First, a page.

Who is a member?
Our members are the local governments of Massachusetts and their elected and appointed leadership.
A legislative conference committee named to iron out differences between House and Senate versions of a fiscal 2023 closeout supplemental budget released a compromise bill on Nov. 30.
The bill (H. 4204) has not yet crossed the finish line, however. It will need to pass during an informal session in both chambers, as the House and Senate were unable to reach a consensus on a bill before the formal legislative session came to a close for the year on Nov. 15.
The compromise bill includes $250 million to address the emergency shelter crisis, with $50 million set aside for an overflow shelter site and $75 million targeted for school funding relief related to the shelter crisis, both priorities of the House. The bill would also require the administration to report on its spending of the shelter funds every two weeks, a Senate priority.
In addition to the shelter crisis funding, the compromise bill includes $75 million to address extraordinary cost increases for special education in eligible school districts, in response to a decision made last October by the Operational Services Division that allows out-of-district special education private schools to increase tuition by 14% in fiscal 2024.
The compromise bill also includes a section to address costs associated with administering early voting and mail-in voting, providing $5 million for grants from a reserve account to be issued by the secretary of state. And the bill would schedule the state’s 2024 primary election on Sept. 3.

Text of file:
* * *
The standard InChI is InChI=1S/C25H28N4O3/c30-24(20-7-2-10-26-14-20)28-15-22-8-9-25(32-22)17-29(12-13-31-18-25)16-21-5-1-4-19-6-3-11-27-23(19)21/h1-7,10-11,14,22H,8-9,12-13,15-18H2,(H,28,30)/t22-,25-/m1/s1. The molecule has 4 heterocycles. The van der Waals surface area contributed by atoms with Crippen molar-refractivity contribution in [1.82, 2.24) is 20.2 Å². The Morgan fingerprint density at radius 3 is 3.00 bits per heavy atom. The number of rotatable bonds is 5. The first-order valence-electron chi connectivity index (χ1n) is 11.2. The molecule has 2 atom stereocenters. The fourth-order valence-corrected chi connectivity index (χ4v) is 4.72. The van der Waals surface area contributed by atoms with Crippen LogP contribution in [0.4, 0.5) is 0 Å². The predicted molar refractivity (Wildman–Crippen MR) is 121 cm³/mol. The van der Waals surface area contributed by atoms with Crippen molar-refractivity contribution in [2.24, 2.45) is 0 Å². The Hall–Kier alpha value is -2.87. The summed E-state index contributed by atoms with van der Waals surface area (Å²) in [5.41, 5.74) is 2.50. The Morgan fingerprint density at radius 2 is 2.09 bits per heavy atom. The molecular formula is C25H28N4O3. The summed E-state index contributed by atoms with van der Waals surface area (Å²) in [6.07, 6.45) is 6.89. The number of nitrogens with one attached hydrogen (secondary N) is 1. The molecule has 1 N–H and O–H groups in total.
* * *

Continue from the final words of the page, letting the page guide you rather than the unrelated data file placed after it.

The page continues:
The bill includes $15 million for disaster relief for municipalities affected by storms and natural disasters in 2023. The bill also would authorize municipalities to amortize, over fiscal 2025 through 2027, costs incurred as a result of recent natural disasters, an important mechanism for impacted communities.
The compromise bill also includes several of the municipal finance law changes included in a supplemental budget bill filed by the governor in March. Of note, the bill would provide important clarity on the process for spending and accounting for opioid settlement funds.
The bulk of the spending in the bill, $2.12 billion, is for MassHealth fee-for-service payments.
The bill must be approved by each branch before it can be sent to the governor. Legislative action will need to be conducted during informal sessions, when objections from a single legislator can derail a bill.